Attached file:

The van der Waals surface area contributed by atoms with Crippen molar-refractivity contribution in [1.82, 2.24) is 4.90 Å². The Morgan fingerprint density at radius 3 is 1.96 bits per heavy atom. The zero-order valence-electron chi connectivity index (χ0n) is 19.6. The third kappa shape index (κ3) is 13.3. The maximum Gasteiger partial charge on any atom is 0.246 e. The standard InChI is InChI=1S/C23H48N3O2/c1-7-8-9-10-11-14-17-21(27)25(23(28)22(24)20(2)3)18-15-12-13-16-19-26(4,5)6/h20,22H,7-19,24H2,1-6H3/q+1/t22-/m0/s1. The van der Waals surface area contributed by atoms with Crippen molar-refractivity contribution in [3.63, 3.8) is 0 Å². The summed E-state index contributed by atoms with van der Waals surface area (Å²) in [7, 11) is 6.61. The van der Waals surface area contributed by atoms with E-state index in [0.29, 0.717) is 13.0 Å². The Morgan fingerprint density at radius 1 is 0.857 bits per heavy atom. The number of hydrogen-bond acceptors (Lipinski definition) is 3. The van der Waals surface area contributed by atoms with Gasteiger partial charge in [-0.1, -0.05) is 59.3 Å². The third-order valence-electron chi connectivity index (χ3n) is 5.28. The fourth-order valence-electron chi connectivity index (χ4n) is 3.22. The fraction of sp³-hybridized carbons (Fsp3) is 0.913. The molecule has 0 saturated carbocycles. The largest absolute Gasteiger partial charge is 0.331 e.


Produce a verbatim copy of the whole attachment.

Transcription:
The van der Waals surface area contributed by atoms with Crippen molar-refractivity contribution in [1.82, 2.24) is 4.90 Å². The Morgan fingerprint density at radius 3 is 1.96 bits per heavy atom. The zero-order valence-electron chi connectivity index (χ0n) is 19.6. The third kappa shape index (κ3) is 13.3. The maximum Gasteiger partial charge on any atom is 0.246 e. The standard InChI is InChI=1S/C23H48N3O2/c1-7-8-9-10-11-14-17-21(27)25(23(28)22(24)20(2)3)18-15-12-13-16-19-26(4,5)6/h20,22H,7-19,24H2,1-6H3/q+1/t22-/m0/s1. The van der Waals surface area contributed by atoms with Crippen molar-refractivity contribution in [3.63, 3.8) is 0 Å². The summed E-state index contributed by atoms with van der Waals surface area (Å²) in [7, 11) is 6.61. The van der Waals surface area contributed by atoms with E-state index in [0.29, 0.717) is 13.0 Å². The Morgan fingerprint density at radius 1 is 0.857 bits per heavy atom. The number of hydrogen-bond acceptors (Lipinski definition) is 3. The van der Waals surface area contributed by atoms with Gasteiger partial charge in [-0.1, -0.05) is 59.3 Å². The third-order valence-electron chi connectivity index (χ3n) is 5.28. The fourth-order valence-electron chi connectivity index (χ4n) is 3.22. The fraction of sp³-hybridized carbons (Fsp3) is 0.913. The molecule has 0 saturated carbocycles. The largest absolute Gasteiger partial charge is 0.331 e.